One of the ways that God uses someone to transform the times is by giving them the courage to stand up and do their duty. And often, He uses that same person to boldly call others to rise up and do their duty as well. And so, at the encouragement of King Hezekiah, the Levites rose up, repented of their sin, set themselves apart as “sanctified” for God’s use, and cleansed the temple of the Lord.

The priests went in to the innermost portions of the temple, where only they were permitted to go, and brought out all the debris that they found. And the Levites took the debris and carried it away. It took them eight days to clean from the holy place to the vestibule, and then another eight days to clean from the vestibule to the outer perimeters of the temple; but at the end of it all, they were able to come back to the king and report that the temple and all its articles had been cleaned and restored.

And by the way; I can’t help but see a spiritual lesson in the way that they accomplished this work. They started from the inside of the temple—in the innermost part—and cleansed until they came to the outside. So often, when people today try to change the times, they try to bring about external pressure, and effect change from the outside-in. That’s how politicians and educators and social reformers—in the power of their own flesh—try to change a culture. But that’s not God’s way of reform. When God brings about reform, He does something that only He can do: He starts with a transformation of the innermost regions of the heart; and brings about cleansing from the inside-out.

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So; God used Hezekiah to bring about a restoration of His temple from the inside-out. Once the temple itself was cleansed, the worship within the temple needed to be restored. And once again, Hezekiah took the lead. As king, he had authority over the leaders of his people; and so he made full use of that authority; and “rose early, gathered the rulers of the city, and went up to the house of the LORD” (v. 20).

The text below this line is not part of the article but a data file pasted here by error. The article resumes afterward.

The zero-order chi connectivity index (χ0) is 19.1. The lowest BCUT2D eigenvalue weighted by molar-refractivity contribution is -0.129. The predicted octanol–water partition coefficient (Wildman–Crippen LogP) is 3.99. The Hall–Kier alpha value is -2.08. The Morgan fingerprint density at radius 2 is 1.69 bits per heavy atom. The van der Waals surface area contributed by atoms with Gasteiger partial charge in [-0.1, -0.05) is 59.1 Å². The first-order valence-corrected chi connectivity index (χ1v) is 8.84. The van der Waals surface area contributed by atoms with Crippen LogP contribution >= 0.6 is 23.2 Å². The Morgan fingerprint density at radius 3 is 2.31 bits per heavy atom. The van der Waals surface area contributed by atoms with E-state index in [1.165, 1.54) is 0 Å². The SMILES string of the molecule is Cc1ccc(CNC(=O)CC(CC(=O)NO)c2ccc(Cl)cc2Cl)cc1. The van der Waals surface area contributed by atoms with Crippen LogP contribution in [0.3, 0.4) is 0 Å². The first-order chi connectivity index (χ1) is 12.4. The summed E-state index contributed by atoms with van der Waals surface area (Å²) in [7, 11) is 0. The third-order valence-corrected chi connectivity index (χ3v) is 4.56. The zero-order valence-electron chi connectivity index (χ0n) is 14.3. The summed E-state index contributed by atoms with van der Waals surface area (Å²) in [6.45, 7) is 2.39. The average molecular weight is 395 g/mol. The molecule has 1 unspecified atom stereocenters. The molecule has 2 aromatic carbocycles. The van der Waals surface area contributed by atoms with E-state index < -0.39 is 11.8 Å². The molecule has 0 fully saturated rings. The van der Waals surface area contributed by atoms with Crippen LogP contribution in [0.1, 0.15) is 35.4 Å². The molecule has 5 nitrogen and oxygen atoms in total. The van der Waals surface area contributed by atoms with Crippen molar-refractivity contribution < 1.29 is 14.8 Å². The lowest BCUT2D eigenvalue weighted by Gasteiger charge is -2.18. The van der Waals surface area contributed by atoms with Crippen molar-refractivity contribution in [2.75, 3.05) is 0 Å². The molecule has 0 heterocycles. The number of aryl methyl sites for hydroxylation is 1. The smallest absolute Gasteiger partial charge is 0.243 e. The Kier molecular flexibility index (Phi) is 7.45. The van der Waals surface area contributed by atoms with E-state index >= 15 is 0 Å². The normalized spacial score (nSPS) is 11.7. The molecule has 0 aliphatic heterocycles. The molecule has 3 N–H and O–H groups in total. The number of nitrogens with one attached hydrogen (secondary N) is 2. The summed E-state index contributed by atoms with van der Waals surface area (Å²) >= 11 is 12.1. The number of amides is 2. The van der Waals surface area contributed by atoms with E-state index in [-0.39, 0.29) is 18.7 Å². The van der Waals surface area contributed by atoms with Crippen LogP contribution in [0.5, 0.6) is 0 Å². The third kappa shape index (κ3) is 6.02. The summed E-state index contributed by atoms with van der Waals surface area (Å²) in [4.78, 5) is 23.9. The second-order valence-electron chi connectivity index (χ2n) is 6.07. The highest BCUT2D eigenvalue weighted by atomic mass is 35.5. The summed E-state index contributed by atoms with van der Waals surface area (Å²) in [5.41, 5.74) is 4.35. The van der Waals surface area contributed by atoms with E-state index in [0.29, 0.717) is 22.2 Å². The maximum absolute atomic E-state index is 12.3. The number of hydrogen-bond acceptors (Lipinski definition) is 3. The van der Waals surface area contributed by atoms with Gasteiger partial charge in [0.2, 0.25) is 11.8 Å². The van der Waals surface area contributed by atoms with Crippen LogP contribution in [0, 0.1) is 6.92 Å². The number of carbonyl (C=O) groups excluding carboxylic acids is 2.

First, He led the leaders of the people in making a sin offering for themselves and for the nation. Then he positioned the musicians in the temple according to the stations established by King David, and they made burnt offerings according to the Scriptures. And then, when that was done, we’re told that Hezekiah spoke to the assembled people and said,

Now that you have consecrated yourselves to the LORD, come near, and bring sacrifices and thank offerings into the house of the LORD.” So the assembly brought in sacrifices and thank offerings, and as many as were of a willing heart brought burnt offerings. And the number of the burnt offerings which the assembly brought was seventy bulls, one hundred rams, and two hundred lambs; all these were for a burnt offering to the LORD. The consecrated things were six hundred bulls and three thousand sheep. But the priests were too few, so that they could not skin all the burnt offerings; therefore their brethren the Levites helped them until the work was ended and until the other priests had sanctified themselves, for the Levites were more diligent in sanctifying themselves than the priests. Also the burnt offerings were in abundance, with the fat of the peace offerings and with the drink offerings for every burnt offering.

So the service of the house of the LORD was set in order (vv. 31-35).

What an example this is! Hezekiah stood up, in a time of great spiritual darkness, and began the change just by boldly opening-up and repairing the doors of the temple that his father had shut. And in a very short amount of time, the Levites and the priests had sanctified themselves and rose up to their duty, the temple was restored, the leaders had repented and returned to the Lord, and the assembled people came back to God and made an abundant offering.

And please notice especially what it says in the very last verse of chapter 29;

Then Hezekiah and all the people rejoiced that God had prepared the people, since the events took place so suddenly (v. 36).

It wasn’t Hezekiah who had brought it all about. Of course, Hezekiah was faithful; and God used his faithfulness to influence others. But it was God Himself who had prepared the hearts of the people and brought about a spiritual revival.